Philippians 4:8, "Finally, brethren, whatever things are true, whatever things are noble, whatever things are just, whatever things are pure, whatever things are lovely, whatever things are of good report, if there is any virtue and if there is anything praiseworthy—meditate on these things."

Wednesday, June 03, 2009

Modern romance, post-modern romance, and good old-fashioned romance.

Roman Holiday, Once, and Return to Me... with a little Before Sunrise thrown in to spice things up just right.

I do enjoy great romantic films. Recently, I reviewed Glen Hansard's Once, which I think is a post-modern Roman Holiday. You have to know the Cary Grant/Audrey Hepburn classic to see the familiar elements between the two. In both films, two people fall in love, but the love is forbidden; it will never happen. But for a brief time, the realities of their lives are suspended, and romantic fireworks ensue. Yet the clock ticks, midnight strikes, and the two couples go their separate ways.

In Roman Holiday, a princess and a news reporter are paired; in Once, it is two composer/musicians, both who have fallen out of relationships. In the former film the spark is Rome, in the latter, great music.

Post-modernism is all about subjectivity, and does not take into account objective, God-given truth. Wikipedia says, "Postmodernism refers to a cultural, intellectual, or artistic state lacking a clear central hierarchy or organizing principle and embodying extreme complexity, contradiction, ambiguity, diversity, interconnectedness or interreferentiality, in a way that is often indistinguishable from a parody of itself." I think this is the result of having no standards of truth or beauty. So, even the definitions are confused.

A real romance, a godly romance, has to exist on the basis of biblical principles, not hormones, not supercharged tragic ideals, and not places and things that are isolated from eternal truth. It has to make sense beyond the subjective. Ayn Rand understood this in the core of her Romantic Manifesto. Again from Wikipedia, "At the base of her argument, Rand asserts that one cannot create art without infusing a given work with one's own value judgments and personal philosophy. Even if the artist attempts to withhold moral overtones, the work becomes tinged with a deterministic or naturalistic message. The next logical step of Rand's argument is that the audience of any particular work cannot help but come away with some sense of a philosophical message, colored by his or her own personal values, ingrained into their psyche by whatever degree of emotional impact the work holds for them."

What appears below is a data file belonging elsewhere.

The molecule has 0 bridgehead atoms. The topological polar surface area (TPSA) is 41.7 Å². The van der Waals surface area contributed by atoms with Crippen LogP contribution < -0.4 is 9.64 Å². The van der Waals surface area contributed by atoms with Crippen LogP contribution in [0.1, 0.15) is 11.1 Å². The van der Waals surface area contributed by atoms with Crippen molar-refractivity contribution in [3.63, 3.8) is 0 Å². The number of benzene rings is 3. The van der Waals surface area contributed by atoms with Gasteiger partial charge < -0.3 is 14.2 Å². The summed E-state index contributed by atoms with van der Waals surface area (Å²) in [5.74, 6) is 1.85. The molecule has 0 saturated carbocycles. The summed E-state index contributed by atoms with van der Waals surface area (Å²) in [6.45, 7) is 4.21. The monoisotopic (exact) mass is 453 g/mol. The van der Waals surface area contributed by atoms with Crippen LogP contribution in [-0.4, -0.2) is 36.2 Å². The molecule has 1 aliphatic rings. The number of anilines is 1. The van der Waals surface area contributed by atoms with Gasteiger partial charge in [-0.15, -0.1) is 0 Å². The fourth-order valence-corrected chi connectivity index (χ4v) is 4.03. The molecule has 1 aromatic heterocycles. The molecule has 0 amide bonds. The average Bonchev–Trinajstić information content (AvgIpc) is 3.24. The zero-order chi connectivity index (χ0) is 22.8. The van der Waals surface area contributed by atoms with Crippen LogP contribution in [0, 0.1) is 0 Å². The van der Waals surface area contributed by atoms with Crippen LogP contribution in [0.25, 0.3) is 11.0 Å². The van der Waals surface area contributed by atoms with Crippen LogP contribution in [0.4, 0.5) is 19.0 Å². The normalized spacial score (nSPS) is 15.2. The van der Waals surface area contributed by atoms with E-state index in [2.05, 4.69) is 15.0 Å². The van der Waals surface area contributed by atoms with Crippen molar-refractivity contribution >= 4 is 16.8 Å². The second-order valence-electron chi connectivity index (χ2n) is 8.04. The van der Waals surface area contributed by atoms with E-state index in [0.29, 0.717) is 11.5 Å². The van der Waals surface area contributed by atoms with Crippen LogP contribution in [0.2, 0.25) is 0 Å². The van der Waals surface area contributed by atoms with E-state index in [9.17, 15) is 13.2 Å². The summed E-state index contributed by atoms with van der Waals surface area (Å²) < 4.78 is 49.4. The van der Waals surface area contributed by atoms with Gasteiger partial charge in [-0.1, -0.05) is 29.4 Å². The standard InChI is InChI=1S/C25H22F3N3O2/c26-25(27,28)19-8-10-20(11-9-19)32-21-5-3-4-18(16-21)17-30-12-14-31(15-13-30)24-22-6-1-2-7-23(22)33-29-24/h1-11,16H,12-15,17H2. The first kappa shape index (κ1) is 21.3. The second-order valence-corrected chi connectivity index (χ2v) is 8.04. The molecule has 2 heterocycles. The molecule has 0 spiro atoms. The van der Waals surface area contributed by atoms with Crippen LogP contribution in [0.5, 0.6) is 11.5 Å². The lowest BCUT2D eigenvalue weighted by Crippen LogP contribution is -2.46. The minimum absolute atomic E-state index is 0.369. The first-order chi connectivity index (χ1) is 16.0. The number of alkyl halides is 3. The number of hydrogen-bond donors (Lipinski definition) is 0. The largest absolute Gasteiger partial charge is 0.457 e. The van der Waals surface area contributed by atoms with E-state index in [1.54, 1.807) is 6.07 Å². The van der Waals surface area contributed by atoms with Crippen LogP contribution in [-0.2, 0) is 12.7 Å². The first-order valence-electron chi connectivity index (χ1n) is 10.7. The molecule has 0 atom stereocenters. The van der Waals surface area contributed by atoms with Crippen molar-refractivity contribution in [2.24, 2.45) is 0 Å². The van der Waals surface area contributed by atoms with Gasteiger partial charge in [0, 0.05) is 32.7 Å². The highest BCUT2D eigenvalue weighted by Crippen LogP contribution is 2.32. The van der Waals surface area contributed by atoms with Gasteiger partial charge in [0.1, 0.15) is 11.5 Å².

Both Once and Holiday are infused with a longing to break the conventions of society for the sake of love. Love - as a feeling, a chemistry between two people - is the great priority of these films, and they leave the audience with the infused longing that the moral conventions of our western society might be broken so that these great relationships might bear their fruit... but what fruit? A union? A continuity of the feeling of being in love?

Richard Linklater's 1995 film Before Sunrise takes viewers over that horizon - all in 24 hours. When two travelers agree to spend 24 hours in Vienna, the sparks fly, and then... consummation... and ?... filmgoers had to wait until 2004 to get the answer. And the answer was... an agreement to go forward. But in the two film set there are no social barriers to overcome except space and time. Yet the same idea of the previous two movies remains: romance is the spark of something shared by two lovers, a Rome, a Vienna, a song.

Which brings us to a really fine romantic film, based on more objective truth. Real romance has to have the leading of the hand of God, and a purpose in his economy. Return to Me has an unmistakenly God-thing coincidence, and although there's no overt purpose in God's economy to the romance, if there is ever a sequel, it will go in that direction. The romance between the protagonists is the result of answered prayer, it is revealed, and from the prayers no less than those of an Irish Archie Bunker. Could grace ever have a better advertisement than that.

The purpose of romance isn't feeling, or sex, or at least it had better not be. It can be simple as the direction of raising godly children, or serving the Lord together in some field of Christian work. It is the direction that gives romance its backbone and the physical relationship of marriage its continuity and exclusiveness.

See the films; think about them in the light of objective truth, and see if you can sift out a worldview or two from them. It's the Lord's work to do so.